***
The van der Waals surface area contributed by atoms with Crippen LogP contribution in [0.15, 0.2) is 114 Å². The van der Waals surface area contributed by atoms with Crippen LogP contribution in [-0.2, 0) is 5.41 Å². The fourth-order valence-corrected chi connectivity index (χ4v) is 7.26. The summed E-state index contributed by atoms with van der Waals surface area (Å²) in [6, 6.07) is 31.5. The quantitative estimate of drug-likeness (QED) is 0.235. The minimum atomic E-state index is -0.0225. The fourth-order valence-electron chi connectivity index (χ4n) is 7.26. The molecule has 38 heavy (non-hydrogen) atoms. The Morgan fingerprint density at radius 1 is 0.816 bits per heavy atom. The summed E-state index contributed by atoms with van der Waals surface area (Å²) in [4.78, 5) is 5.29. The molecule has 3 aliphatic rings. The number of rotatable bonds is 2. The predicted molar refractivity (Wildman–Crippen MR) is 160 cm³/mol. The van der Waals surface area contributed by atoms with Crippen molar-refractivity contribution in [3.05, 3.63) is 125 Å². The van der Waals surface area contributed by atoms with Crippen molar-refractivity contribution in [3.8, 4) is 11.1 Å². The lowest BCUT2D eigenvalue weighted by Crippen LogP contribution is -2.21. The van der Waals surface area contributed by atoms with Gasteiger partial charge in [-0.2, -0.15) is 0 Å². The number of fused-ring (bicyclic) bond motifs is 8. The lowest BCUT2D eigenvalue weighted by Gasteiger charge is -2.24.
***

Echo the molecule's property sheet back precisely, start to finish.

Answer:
The van der Waals surface area contributed by atoms with Crippen LogP contribution in [0.15, 0.2) is 114 Å². The van der Waals surface area contributed by atoms with Crippen LogP contribution in [-0.2, 0) is 5.41 Å². The fourth-order valence-corrected chi connectivity index (χ4v) is 7.26. The summed E-state index contributed by atoms with van der Waals surface area (Å²) in [6, 6.07) is 31.5. The quantitative estimate of drug-likeness (QED) is 0.235. The minimum atomic E-state index is -0.0225. The fourth-order valence-electron chi connectivity index (χ4n) is 7.26. The molecule has 38 heavy (non-hydrogen) atoms. The Morgan fingerprint density at radius 1 is 0.816 bits per heavy atom. The summed E-state index contributed by atoms with van der Waals surface area (Å²) in [4.78, 5) is 5.29. The molecule has 3 aliphatic rings. The number of rotatable bonds is 2. The predicted molar refractivity (Wildman–Crippen MR) is 160 cm³/mol. The van der Waals surface area contributed by atoms with Crippen molar-refractivity contribution in [3.05, 3.63) is 125 Å². The van der Waals surface area contributed by atoms with Crippen molar-refractivity contribution in [3.8, 4) is 11.1 Å². The lowest BCUT2D eigenvalue weighted by Crippen LogP contribution is -2.21. The van der Waals surface area contributed by atoms with Gasteiger partial charge in [-0.2, -0.15) is 0 Å². The number of fused-ring (bicyclic) bond motifs is 8. The lowest BCUT2D eigenvalue weighted by Gasteiger charge is -2.24.